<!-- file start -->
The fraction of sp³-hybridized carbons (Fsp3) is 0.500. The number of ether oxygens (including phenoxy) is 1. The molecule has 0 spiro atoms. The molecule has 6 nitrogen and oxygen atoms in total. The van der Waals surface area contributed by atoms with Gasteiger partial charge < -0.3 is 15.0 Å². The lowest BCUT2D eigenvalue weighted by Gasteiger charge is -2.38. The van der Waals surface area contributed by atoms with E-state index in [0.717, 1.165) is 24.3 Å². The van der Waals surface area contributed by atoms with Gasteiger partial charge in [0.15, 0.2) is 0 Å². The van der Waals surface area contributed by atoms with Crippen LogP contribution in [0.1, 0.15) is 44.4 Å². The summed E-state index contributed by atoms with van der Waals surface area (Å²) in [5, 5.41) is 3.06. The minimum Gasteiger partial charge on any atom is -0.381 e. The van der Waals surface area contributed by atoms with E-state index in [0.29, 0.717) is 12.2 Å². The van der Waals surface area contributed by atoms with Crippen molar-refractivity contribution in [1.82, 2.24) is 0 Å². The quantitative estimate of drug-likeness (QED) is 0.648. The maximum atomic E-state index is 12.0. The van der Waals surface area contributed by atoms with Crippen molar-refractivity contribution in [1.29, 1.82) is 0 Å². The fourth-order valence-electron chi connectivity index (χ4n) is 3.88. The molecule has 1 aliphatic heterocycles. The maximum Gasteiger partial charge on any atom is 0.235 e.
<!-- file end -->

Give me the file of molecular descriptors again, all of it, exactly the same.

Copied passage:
The fraction of sp³-hybridized carbons (Fsp3) is 0.500. The number of ether oxygens (including phenoxy) is 1. The molecule has 0 spiro atoms. The molecule has 6 nitrogen and oxygen atoms in total. The van der Waals surface area contributed by atoms with Gasteiger partial charge < -0.3 is 15.0 Å². The lowest BCUT2D eigenvalue weighted by Gasteiger charge is -2.38. The van der Waals surface area contributed by atoms with E-state index in [0.717, 1.165) is 24.3 Å². The van der Waals surface area contributed by atoms with Gasteiger partial charge in [0.15, 0.2) is 0 Å². The van der Waals surface area contributed by atoms with Crippen LogP contribution in [0.1, 0.15) is 44.4 Å². The summed E-state index contributed by atoms with van der Waals surface area (Å²) in [5, 5.41) is 3.06. The minimum Gasteiger partial charge on any atom is -0.381 e. The van der Waals surface area contributed by atoms with E-state index in [0.29, 0.717) is 12.2 Å². The van der Waals surface area contributed by atoms with Crippen molar-refractivity contribution in [1.82, 2.24) is 0 Å². The quantitative estimate of drug-likeness (QED) is 0.648. The maximum atomic E-state index is 12.0. The van der Waals surface area contributed by atoms with Crippen molar-refractivity contribution in [1.29, 1.82) is 0 Å². The fourth-order valence-electron chi connectivity index (χ4n) is 3.88. The molecule has 1 aliphatic heterocycles. The maximum Gasteiger partial charge on any atom is 0.235 e.